Korean researchers have developed an implantable supercapacitor that could be used to power future medical devices

Implantable devices aren’t new – pacemakers, which use electrical impulses to regulate the beating of a heart – have improved the quality of life for millions of people since the 1960s. But they can be rejected by a patient’s immune system, and their battery needs to be replaced every 6-10 years. With people living longer than ever, there’s a growing need for reliable, low-cost implantable devices. In particular, the race is on to improve their biocompatibility and to find a way to power them. In both cases, a Korean-UK collaboration may already be a step ahead.

Writing in a recent issue of Nano Energy [DOI: 10.1016/j.nanoen.2017.02.018], they report on the development of a novel energy storage device that operates in-vivo, and makes use of the ions naturally present in the body. Rather than batteries or fuel cells, they looked at supercapacitors. But unlike the architecture used in a traditional capacitor, here the electrolyte is not packaged between the electrodes. Rather, body fluids that contain various ions – like Na+, K+, Ca2+, Cl-, and HCO3- – act as an aqueous electrolyte.

This choice could limit the operating voltage of the capacitor, so to improve the device’s energy density, the team tested different combinations of positive and negative electrode materials. The toxicity of MnO2 – a well-established anode material – was found to be too high for use in this implantable device. But when tested in vitro with two types of fibroblast-like cells, a composite of MnO2 nanoparticles, embedded in multi-walled carbon nanotubes (MWCNTs), had a much lower toxicity, and so was used to form the anode. For the cathode, they used phosphidated activated carbon (pAC), which displayed excellent cell viability in toxicity tests.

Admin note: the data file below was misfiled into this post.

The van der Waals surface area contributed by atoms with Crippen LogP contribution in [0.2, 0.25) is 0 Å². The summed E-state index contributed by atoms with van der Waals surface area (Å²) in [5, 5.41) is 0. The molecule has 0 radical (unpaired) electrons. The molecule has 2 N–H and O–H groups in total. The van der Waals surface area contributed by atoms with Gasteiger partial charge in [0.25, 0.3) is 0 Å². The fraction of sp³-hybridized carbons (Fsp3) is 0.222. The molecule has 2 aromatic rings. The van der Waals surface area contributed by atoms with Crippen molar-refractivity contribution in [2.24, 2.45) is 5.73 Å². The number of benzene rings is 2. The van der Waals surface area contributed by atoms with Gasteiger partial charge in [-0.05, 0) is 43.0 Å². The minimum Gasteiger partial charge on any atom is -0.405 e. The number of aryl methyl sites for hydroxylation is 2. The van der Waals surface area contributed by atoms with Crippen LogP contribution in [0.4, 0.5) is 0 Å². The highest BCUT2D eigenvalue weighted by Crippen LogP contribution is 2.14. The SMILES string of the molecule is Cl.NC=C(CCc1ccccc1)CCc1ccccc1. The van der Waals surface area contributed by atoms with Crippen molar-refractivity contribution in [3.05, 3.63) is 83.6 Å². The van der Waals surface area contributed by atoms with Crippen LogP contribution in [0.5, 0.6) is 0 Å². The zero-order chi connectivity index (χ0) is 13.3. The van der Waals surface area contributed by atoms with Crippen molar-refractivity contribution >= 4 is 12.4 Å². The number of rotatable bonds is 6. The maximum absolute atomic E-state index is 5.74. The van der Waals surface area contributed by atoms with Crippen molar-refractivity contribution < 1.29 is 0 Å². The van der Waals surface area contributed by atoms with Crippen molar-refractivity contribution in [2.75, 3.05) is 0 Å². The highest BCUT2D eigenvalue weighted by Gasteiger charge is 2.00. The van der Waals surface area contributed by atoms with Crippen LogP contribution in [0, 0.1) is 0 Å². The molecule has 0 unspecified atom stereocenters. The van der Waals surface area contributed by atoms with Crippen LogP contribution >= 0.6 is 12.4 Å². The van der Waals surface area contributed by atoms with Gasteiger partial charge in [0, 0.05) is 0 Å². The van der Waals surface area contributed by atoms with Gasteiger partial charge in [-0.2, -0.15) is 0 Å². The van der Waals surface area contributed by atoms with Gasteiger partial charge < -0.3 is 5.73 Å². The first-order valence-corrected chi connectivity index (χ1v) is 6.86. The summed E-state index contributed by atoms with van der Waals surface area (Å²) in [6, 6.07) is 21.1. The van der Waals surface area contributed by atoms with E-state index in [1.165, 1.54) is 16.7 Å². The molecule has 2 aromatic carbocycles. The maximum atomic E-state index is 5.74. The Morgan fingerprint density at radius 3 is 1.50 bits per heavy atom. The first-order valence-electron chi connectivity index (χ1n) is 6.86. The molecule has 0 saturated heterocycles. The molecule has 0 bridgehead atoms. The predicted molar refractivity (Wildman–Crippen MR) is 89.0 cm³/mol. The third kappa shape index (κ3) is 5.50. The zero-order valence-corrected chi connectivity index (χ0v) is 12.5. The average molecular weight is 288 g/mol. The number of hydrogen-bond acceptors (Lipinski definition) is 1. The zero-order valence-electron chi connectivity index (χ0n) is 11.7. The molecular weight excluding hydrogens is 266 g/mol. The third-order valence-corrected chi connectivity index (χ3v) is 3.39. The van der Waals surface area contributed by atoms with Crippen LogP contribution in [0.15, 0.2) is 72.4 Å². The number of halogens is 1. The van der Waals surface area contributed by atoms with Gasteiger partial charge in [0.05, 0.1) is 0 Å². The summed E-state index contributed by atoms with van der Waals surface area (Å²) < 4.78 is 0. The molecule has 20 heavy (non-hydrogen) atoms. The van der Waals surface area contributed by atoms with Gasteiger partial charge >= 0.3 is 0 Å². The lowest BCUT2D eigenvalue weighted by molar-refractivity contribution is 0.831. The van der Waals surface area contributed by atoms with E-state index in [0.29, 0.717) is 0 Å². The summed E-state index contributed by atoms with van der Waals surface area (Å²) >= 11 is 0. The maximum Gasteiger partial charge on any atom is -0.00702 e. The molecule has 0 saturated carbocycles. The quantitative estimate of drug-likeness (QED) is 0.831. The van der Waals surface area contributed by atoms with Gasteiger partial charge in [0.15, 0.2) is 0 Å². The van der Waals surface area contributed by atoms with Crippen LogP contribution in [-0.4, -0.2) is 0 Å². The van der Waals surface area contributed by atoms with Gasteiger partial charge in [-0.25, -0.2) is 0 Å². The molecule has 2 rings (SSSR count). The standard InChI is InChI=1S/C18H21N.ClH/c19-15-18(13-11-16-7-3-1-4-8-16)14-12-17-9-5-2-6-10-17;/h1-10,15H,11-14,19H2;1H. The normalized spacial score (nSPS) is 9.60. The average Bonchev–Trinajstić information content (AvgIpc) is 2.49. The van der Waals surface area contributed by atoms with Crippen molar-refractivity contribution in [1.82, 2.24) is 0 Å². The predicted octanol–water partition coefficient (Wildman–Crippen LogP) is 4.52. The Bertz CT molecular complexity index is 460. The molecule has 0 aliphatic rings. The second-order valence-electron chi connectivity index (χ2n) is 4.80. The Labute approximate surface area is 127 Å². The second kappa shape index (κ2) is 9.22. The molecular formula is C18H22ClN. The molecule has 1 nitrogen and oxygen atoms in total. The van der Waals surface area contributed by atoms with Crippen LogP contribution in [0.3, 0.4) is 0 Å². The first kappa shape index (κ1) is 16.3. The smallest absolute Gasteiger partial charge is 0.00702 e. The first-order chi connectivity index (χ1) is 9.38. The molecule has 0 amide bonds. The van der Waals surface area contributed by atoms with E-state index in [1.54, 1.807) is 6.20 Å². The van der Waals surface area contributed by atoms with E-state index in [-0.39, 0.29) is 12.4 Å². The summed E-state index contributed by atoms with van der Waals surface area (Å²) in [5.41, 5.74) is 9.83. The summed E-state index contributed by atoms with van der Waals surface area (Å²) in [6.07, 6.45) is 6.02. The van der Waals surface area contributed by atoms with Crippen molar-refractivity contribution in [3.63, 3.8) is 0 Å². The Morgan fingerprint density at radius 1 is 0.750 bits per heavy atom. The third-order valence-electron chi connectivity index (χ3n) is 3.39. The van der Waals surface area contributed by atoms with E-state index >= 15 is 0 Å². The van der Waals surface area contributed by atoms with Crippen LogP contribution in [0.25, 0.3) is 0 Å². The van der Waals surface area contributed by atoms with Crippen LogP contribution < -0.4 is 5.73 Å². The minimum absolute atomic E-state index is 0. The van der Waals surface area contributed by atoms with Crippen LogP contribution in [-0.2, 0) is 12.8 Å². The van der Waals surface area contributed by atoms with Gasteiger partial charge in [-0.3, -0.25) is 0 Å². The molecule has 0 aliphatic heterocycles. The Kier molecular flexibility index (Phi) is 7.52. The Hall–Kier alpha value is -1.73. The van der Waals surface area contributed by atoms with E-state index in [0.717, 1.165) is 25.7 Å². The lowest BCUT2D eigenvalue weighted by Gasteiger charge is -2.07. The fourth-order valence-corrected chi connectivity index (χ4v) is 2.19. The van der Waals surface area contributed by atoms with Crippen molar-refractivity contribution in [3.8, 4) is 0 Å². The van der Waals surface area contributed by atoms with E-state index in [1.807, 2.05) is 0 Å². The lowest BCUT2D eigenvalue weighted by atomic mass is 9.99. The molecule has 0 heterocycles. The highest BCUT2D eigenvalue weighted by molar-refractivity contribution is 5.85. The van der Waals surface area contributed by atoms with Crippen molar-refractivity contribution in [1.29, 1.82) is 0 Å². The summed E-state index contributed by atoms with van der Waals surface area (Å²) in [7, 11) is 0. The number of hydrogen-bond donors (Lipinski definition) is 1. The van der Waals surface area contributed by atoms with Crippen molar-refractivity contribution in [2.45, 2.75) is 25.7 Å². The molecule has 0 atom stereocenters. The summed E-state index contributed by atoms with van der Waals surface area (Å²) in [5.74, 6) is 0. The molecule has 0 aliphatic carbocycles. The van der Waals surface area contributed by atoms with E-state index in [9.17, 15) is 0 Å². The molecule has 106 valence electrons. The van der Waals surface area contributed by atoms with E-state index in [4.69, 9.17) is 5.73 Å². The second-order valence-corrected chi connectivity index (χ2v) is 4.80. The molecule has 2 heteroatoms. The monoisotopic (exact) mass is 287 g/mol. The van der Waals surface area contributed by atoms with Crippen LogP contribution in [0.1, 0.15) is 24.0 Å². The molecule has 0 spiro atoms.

These active materials were deposited onto a flexible tantalum substrate, and surgically implanted into the hypodermis of a rodent. A small solar panel was used to supply energy to the implanted capacitor. The electrical characteristics of this MnO2-MWCNT/body fluid/ pAC capacitor were impressive too – after 1000 charge-discharge cycles, the device retained 99% of its initial capacitance, suggesting it could be suitable for long-term use.

The authors believe that this study “…is the first to describe an implanted electrode that delivers stored electricity to the interior of a mammal.”  If so, it could be a step on the way to designing an energy storage system for use in implantable medical devices for humans.


J. S. Chae, N-S Heo, C. H. Kwak, W-S Cho, G. H. Seol, W-S Yoon, H-K Kim, D. J. Fray, A.T. Ezhil Vilian, Y-K Han, Y. S. Huh, K. C. Roh. “A biocompatible implant electrode capable of operating in body fluids for energy storage devices” Nano Energy 34 (2017) 86–92. DOI: 10.1016/j.nanoen.2017.02.018